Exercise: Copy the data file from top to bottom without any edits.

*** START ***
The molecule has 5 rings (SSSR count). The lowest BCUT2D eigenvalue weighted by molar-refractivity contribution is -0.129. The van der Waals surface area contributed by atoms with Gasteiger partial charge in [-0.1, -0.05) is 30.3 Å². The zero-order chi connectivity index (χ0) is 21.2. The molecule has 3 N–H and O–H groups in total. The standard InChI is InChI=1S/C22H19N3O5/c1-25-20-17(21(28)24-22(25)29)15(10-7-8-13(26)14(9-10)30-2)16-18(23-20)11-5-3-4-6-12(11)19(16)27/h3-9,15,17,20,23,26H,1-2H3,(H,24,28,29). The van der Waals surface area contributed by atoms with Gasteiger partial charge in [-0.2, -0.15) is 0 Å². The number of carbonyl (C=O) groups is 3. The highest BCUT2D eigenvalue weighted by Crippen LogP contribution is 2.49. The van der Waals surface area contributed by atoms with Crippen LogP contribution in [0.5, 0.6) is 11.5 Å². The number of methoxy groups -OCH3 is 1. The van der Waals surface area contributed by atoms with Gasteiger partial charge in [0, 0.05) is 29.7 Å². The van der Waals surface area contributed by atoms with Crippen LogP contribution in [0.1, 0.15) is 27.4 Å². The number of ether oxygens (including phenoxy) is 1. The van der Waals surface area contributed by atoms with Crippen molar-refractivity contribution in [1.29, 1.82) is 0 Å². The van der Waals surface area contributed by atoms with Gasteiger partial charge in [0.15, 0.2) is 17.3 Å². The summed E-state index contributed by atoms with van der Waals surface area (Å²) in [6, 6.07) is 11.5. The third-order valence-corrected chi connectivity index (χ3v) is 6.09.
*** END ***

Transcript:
The molecule has 5 rings (SSSR count). The lowest BCUT2D eigenvalue weighted by molar-refractivity contribution is -0.129. The van der Waals surface area contributed by atoms with Gasteiger partial charge in [-0.1, -0.05) is 30.3 Å². The zero-order chi connectivity index (χ0) is 21.2. The molecule has 3 N–H and O–H groups in total. The standard InChI is InChI=1S/C22H19N3O5/c1-25-20-17(21(28)24-22(25)29)15(10-7-8-13(26)14(9-10)30-2)16-18(23-20)11-5-3-4-6-12(11)19(16)27/h3-9,15,17,20,23,26H,1-2H3,(H,24,28,29). The van der Waals surface area contributed by atoms with Gasteiger partial charge in [-0.2, -0.15) is 0 Å². The number of carbonyl (C=O) groups is 3. The highest BCUT2D eigenvalue weighted by Crippen LogP contribution is 2.49. The van der Waals surface area contributed by atoms with Crippen LogP contribution in [0.5, 0.6) is 11.5 Å². The number of methoxy groups -OCH3 is 1. The van der Waals surface area contributed by atoms with Gasteiger partial charge in [0, 0.05) is 29.7 Å². The van der Waals surface area contributed by atoms with Crippen LogP contribution in [0.1, 0.15) is 27.4 Å². The number of ether oxygens (including phenoxy) is 1. The van der Waals surface area contributed by atoms with Crippen molar-refractivity contribution in [1.29, 1.82) is 0 Å². The van der Waals surface area contributed by atoms with Gasteiger partial charge in [0.15, 0.2) is 17.3 Å². The summed E-state index contributed by atoms with van der Waals surface area (Å²) in [6, 6.07) is 11.5. The third-order valence-corrected chi connectivity index (χ3v) is 6.09.